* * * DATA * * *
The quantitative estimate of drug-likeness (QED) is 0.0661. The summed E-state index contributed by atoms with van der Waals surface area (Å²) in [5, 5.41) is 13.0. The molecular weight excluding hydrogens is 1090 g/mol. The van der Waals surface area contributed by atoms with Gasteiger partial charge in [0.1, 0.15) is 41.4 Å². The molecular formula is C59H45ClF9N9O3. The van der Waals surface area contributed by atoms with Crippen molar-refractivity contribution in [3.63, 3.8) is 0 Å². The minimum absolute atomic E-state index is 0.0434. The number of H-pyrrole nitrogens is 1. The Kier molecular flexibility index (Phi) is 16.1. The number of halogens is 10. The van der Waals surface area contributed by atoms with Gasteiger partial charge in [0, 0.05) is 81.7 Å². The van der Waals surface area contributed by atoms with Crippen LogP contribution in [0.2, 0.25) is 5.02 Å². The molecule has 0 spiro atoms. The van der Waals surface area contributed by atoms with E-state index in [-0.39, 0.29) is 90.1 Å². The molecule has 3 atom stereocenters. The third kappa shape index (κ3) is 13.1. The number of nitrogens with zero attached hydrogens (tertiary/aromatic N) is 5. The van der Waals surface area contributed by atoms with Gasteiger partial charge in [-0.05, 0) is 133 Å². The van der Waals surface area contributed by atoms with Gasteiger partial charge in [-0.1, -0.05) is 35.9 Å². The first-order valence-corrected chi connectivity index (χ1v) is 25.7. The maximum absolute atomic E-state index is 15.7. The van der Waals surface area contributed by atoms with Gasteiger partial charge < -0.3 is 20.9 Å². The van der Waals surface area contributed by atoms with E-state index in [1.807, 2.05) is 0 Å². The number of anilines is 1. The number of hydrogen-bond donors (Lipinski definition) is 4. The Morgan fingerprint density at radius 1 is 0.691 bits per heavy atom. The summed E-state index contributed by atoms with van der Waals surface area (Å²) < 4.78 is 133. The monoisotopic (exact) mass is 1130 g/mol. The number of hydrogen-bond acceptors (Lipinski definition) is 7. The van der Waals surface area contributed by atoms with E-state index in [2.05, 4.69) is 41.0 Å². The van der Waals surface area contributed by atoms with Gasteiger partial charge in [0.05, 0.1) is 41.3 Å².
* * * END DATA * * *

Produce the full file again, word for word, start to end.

The quantitative estimate of drug-likeness (QED) is 0.0661. The summed E-state index contributed by atoms with van der Waals surface area (Å²) in [5, 5.41) is 13.0. The molecular weight excluding hydrogens is 1090 g/mol. The van der Waals surface area contributed by atoms with Gasteiger partial charge in [0.1, 0.15) is 41.4 Å². The molecular formula is C59H45ClF9N9O3. The van der Waals surface area contributed by atoms with Crippen molar-refractivity contribution in [3.63, 3.8) is 0 Å². The minimum absolute atomic E-state index is 0.0434. The number of H-pyrrole nitrogens is 1. The Kier molecular flexibility index (Phi) is 16.1. The number of halogens is 10. The van der Waals surface area contributed by atoms with Gasteiger partial charge in [0, 0.05) is 81.7 Å². The van der Waals surface area contributed by atoms with Crippen LogP contribution in [0.2, 0.25) is 5.02 Å². The molecule has 0 spiro atoms. The van der Waals surface area contributed by atoms with E-state index in [-0.39, 0.29) is 90.1 Å². The molecule has 3 atom stereocenters. The third kappa shape index (κ3) is 13.1. The number of nitrogens with zero attached hydrogens (tertiary/aromatic N) is 5. The van der Waals surface area contributed by atoms with Gasteiger partial charge in [-0.05, 0) is 133 Å². The van der Waals surface area contributed by atoms with Gasteiger partial charge in [-0.1, -0.05) is 35.9 Å². The first-order valence-corrected chi connectivity index (χ1v) is 25.7. The maximum absolute atomic E-state index is 15.7. The van der Waals surface area contributed by atoms with Gasteiger partial charge < -0.3 is 20.9 Å². The van der Waals surface area contributed by atoms with E-state index in [1.807, 2.05) is 0 Å². The number of anilines is 1. The number of hydrogen-bond donors (Lipinski definition) is 4. The Morgan fingerprint density at radius 1 is 0.691 bits per heavy atom. The summed E-state index contributed by atoms with van der Waals surface area (Å²) < 4.78 is 133. The monoisotopic (exact) mass is 1130 g/mol. The number of hydrogen-bond acceptors (Lipinski definition) is 7. The van der Waals surface area contributed by atoms with E-state index in [2.05, 4.69) is 41.0 Å². The van der Waals surface area contributed by atoms with Gasteiger partial charge in [0.05, 0.1) is 41.3 Å².